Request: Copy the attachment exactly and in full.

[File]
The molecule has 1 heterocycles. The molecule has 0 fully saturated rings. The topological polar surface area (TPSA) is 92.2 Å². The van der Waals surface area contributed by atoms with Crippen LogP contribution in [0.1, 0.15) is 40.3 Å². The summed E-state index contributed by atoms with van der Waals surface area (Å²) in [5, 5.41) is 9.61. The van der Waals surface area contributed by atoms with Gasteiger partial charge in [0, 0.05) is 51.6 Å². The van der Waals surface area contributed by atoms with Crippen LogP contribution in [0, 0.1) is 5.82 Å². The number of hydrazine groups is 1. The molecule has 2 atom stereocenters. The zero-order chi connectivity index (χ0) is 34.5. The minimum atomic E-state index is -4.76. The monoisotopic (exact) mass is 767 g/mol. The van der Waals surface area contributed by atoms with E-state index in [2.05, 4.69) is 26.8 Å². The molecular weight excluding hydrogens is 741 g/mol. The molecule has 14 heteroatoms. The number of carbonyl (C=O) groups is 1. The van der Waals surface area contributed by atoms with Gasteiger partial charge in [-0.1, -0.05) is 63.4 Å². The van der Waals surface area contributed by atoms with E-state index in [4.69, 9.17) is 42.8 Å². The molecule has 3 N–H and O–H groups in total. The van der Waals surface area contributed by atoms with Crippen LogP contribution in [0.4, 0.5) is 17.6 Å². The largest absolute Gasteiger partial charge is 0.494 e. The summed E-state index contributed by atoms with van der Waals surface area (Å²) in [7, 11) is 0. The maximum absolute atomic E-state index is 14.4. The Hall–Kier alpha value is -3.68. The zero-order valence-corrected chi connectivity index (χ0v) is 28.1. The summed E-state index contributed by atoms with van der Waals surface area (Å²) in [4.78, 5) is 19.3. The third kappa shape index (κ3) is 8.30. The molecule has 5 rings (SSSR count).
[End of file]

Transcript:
The molecule has 1 heterocycles. The molecule has 0 fully saturated rings. The topological polar surface area (TPSA) is 92.2 Å². The van der Waals surface area contributed by atoms with Crippen LogP contribution in [0.1, 0.15) is 40.3 Å². The summed E-state index contributed by atoms with van der Waals surface area (Å²) in [5, 5.41) is 9.61. The van der Waals surface area contributed by atoms with Gasteiger partial charge in [0, 0.05) is 51.6 Å². The van der Waals surface area contributed by atoms with Crippen LogP contribution in [0, 0.1) is 5.82 Å². The number of hydrazine groups is 1. The molecule has 2 atom stereocenters. The zero-order chi connectivity index (χ0) is 34.5. The minimum atomic E-state index is -4.76. The monoisotopic (exact) mass is 767 g/mol. The van der Waals surface area contributed by atoms with E-state index in [2.05, 4.69) is 26.8 Å². The molecular weight excluding hydrogens is 741 g/mol. The molecule has 14 heteroatoms. The number of carbonyl (C=O) groups is 1. The van der Waals surface area contributed by atoms with Gasteiger partial charge in [-0.1, -0.05) is 63.4 Å². The van der Waals surface area contributed by atoms with E-state index in [4.69, 9.17) is 42.8 Å². The molecule has 3 N–H and O–H groups in total. The van der Waals surface area contributed by atoms with Crippen LogP contribution in [0.4, 0.5) is 17.6 Å². The largest absolute Gasteiger partial charge is 0.494 e. The summed E-state index contributed by atoms with van der Waals surface area (Å²) in [7, 11) is 0. The maximum absolute atomic E-state index is 14.4. The Hall–Kier alpha value is -3.68. The zero-order valence-corrected chi connectivity index (χ0v) is 28.1. The summed E-state index contributed by atoms with van der Waals surface area (Å²) in [4.78, 5) is 19.3. The third kappa shape index (κ3) is 8.30. The molecule has 5 rings (SSSR count).